Wednesday, November 17, 2010

The Thousand Autumns of Jacob de Zoet, David Mitchell

I hate to say it, but this novel is the biggest disappointment of the year. It is unfair for me to be so harsh. I haven't completed the novel. And, most likely, won't complete the novel anytime soon. I have tried, on three occasions, to read the novel. Each time I only make it as far as page fifty. There is something holding me back.

David Mitchell is one of my favorite contemporary authors. His style is refreshing. His word play, intelligent. His prose is heartbreaking and poetic. Ghostwritten, Mitchell's first novel, remains one of my favorite books. His second novel, Number9Dream, is a dreamworld of delight and surrealism. Cloud Atlas, the third novel, is his grandest novel in that it creates a nesting doll of a world crossing time and continent. Then, Mitchell released Black Swan Green. The novel considered by many to be a departure for Mitchell. When I first read the reviews for Black Swan Green I was nervous. Afraid to hear his style had changed. But, shortly after starting Black Swan Green I realized this was not the case. The novel holds up to all his previous novels. In fact, is probably his best written and most structured novel.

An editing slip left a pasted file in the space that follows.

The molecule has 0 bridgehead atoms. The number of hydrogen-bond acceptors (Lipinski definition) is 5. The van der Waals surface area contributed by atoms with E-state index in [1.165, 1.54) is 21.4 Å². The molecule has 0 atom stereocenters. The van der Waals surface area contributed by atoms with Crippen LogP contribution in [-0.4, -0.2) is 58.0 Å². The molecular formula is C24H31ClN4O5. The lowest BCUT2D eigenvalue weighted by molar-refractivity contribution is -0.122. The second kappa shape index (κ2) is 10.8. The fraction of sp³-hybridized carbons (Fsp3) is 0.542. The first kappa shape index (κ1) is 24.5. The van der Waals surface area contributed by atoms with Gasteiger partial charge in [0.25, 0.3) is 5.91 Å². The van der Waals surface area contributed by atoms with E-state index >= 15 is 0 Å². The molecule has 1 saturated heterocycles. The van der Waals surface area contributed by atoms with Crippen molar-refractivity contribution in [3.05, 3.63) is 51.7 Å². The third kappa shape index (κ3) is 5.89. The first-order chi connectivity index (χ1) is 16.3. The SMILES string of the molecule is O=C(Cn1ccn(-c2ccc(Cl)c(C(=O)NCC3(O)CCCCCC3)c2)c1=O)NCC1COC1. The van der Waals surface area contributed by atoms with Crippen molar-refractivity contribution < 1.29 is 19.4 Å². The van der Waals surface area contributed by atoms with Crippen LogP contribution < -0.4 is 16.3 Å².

When reviews for Thousand Autumns of Jacob de Zoet were released, I once again doubted the reviews. The statements of this being a historical novel should have scared me, but I assumed Mitchell was going to be playful. Include methods from previous works. Maybe fifty pages isn't enough for me to form a real opinion. Maybe his past styles are present in Thousand Autumns... but, if they are then I am missing them.

From what I read, this is Mitchell's strongest novel. The content is hefty. The characters are complex. All of this is wonderful. I'm pleased to see Mitchell expand his talent on each release. But, I am not a fan of the historical novel. And everything about this is extremely historical. I know in time I will return to the novel and read it due to my love of Mitchell's work. For now, it sits barely touched.

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